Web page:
As far as the readying an action goes, I rule that readying an action is a visible, generally obviously hostile action, so as soon as someone wants to ready an action, initiative is rolled and we begin.

    TL;DR: By my ruling, creatures who have not yet acted are flat-footed, readying actions starts combat.
    Love the toaster analogy. Great for justifying to players!

  12. - Top - End - #12
    Titan in the Playground
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    Default Re: Negotiations that lead to blows, and flat-footedness

    If you haven't acted yet in combat, you are flat-footed. It doesn't matter if you're ready for combat and there's no surprise round. Haven't acted, flat-footed. Simple.
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    Bugbear in the Playground
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    Default Re: Negotiations that lead to blows, and flat-footedness

    I would be inclined to give a surpirse round to the first person to decide to act. But not their allies unless there was some pre-arranged signal to all attack on cue (in which case, eveyone who understood the signal can act in the surprise round).
    In that surprise round, they could draw a weapon, giving themselves a distinct edge in the first round of combat (at they can immediately full attack). Or if they already had a wepaon in hand they could make 1 attack. Or if they had Quick Draw they could draw and attack.

    Then everyone rolls initiative. As Yuki says, everyone is flat-footed until they act.
    If the attacker and his allies roll well on initiative then they could cut down the enemy before they realise what's happening. If they roll poorly, one of them might be getting stabbed before the thought "Oh crap, Bob's actually went for his sword" has finished going through his head.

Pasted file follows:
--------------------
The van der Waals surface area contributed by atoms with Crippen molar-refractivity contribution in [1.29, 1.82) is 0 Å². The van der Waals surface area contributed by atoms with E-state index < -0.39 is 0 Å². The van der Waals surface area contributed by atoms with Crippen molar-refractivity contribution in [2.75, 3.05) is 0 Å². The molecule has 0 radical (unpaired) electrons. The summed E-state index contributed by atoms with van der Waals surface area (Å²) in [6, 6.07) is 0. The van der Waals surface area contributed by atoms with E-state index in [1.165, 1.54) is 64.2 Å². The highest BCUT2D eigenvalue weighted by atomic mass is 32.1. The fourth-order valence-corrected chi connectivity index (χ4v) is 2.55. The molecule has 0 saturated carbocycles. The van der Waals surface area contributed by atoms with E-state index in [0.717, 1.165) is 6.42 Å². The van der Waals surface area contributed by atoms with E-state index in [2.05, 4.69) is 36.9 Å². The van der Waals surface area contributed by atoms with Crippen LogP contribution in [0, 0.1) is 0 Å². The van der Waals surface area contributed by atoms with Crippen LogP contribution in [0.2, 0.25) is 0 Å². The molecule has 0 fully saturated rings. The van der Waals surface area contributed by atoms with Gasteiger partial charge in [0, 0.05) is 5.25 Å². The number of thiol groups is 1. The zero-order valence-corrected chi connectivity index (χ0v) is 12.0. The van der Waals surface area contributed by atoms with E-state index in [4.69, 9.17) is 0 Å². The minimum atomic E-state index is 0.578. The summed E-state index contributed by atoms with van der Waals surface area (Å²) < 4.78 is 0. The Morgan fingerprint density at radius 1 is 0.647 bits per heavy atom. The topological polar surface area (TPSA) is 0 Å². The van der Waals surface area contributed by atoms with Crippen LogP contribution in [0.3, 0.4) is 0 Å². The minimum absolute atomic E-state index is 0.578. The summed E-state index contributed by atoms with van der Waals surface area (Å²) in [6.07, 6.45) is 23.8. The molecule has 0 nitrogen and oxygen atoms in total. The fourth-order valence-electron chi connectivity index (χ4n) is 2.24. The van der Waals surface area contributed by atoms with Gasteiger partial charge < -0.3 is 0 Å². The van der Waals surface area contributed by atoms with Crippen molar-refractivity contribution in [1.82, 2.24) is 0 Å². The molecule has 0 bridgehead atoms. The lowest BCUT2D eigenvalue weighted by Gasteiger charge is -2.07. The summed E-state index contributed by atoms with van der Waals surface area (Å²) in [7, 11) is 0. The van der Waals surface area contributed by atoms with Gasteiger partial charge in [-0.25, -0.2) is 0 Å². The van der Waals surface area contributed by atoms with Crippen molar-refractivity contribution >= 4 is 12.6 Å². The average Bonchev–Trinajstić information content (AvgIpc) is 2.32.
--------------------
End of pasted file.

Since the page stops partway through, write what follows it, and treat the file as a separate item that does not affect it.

On the subject of readied actions:
    Realistically, if the situation is "hostiles could break out - always a possibility in a quasi-medieval society with no present witnesses" then no-one is going to approach within weapons reach of the other side with a drawn weapon.
    If no-one is willing to sheathe their swords then the conversation will be short and conducted in loud voices from 10-15 feet away.
    Someone confident might, as a gesture of trust, be willing to come within the sheathe their own weapon and come within reach of another who still has their weapon drawn.
    For archers, aiming an arrow at someone is like pointing a gun at their face: other people won't like it and will respond in kind; things become less like a tense negotation and more like a stand-off; if someone coughs too loudly at the wrong time then a lot of people could get hurt before things calm down.
    If a tree falls in the forest and the PCs aren't around to hear it... what do I roll to see how loud it is?

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    Halfling in the Playground
     
    SolithKnightGuy

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    Default Re: Negotiations that lead to blows, and flat-footedness

    This is where the rules for a "surprise" round come into play. Everyone gets a move action or a standard action but not both and no full round actions except for the specifically mentions charge at normal movement instead of double movement.

    This rewards characters with things like Quickdraw and Improved unarmed strike since they can do more than just draw a weapon and/or move in this round (a character with at least +1 BaB can draw as part of a move action)

    As far as determining order i would have everyone roll initiative and give a circumstantial bonus (maybe +4 like improved initiative) to the character that started things off. This way they are more likely to go first but a very fast character with a good roll still has a chance to see them start to reach for their weapon and get off first, especially if they are speced out for it with things like high dex, Improved Init and Quickdraw.